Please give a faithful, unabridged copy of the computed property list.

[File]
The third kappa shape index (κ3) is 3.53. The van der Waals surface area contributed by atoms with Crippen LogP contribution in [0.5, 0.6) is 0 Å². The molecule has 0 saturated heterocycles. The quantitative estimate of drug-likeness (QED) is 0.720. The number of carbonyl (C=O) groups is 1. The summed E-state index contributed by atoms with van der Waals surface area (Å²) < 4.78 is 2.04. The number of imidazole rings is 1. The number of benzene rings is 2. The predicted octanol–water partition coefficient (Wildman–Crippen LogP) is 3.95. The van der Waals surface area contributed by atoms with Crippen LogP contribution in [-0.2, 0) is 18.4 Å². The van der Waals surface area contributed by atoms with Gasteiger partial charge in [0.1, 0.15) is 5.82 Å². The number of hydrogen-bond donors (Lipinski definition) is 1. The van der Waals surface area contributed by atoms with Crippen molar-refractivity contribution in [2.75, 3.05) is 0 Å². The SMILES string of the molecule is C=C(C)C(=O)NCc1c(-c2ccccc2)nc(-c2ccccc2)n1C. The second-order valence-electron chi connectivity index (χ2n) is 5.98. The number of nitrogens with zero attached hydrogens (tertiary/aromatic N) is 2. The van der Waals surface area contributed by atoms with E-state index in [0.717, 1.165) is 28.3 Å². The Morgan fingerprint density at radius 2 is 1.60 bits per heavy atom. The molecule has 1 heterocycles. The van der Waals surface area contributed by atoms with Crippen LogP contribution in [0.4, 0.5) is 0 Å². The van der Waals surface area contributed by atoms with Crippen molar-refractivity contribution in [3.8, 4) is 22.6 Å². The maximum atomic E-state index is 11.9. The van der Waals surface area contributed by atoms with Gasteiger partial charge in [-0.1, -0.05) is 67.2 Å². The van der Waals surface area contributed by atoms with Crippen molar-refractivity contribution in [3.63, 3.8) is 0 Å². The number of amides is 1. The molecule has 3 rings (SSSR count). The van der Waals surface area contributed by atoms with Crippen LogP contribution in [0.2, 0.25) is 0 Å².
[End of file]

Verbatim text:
The third kappa shape index (κ3) is 3.53. The van der Waals surface area contributed by atoms with Crippen LogP contribution in [0.5, 0.6) is 0 Å². The molecule has 0 saturated heterocycles. The quantitative estimate of drug-likeness (QED) is 0.720. The number of carbonyl (C=O) groups is 1. The summed E-state index contributed by atoms with van der Waals surface area (Å²) < 4.78 is 2.04. The number of imidazole rings is 1. The number of benzene rings is 2. The predicted octanol–water partition coefficient (Wildman–Crippen LogP) is 3.95. The van der Waals surface area contributed by atoms with Crippen LogP contribution in [-0.2, 0) is 18.4 Å². The van der Waals surface area contributed by atoms with Gasteiger partial charge in [0.1, 0.15) is 5.82 Å². The number of hydrogen-bond donors (Lipinski definition) is 1. The van der Waals surface area contributed by atoms with Crippen molar-refractivity contribution in [2.75, 3.05) is 0 Å². The SMILES string of the molecule is C=C(C)C(=O)NCc1c(-c2ccccc2)nc(-c2ccccc2)n1C. The second-order valence-electron chi connectivity index (χ2n) is 5.98. The number of nitrogens with zero attached hydrogens (tertiary/aromatic N) is 2. The van der Waals surface area contributed by atoms with E-state index in [0.717, 1.165) is 28.3 Å². The Morgan fingerprint density at radius 2 is 1.60 bits per heavy atom. The molecule has 1 heterocycles. The van der Waals surface area contributed by atoms with Crippen LogP contribution in [0.4, 0.5) is 0 Å². The van der Waals surface area contributed by atoms with Crippen molar-refractivity contribution in [3.8, 4) is 22.6 Å². The maximum atomic E-state index is 11.9. The van der Waals surface area contributed by atoms with Gasteiger partial charge in [-0.1, -0.05) is 67.2 Å². The van der Waals surface area contributed by atoms with Crippen molar-refractivity contribution in [3.63, 3.8) is 0 Å². The number of amides is 1. The molecule has 3 rings (SSSR count). The van der Waals surface area contributed by atoms with Crippen LogP contribution in [0.2, 0.25) is 0 Å².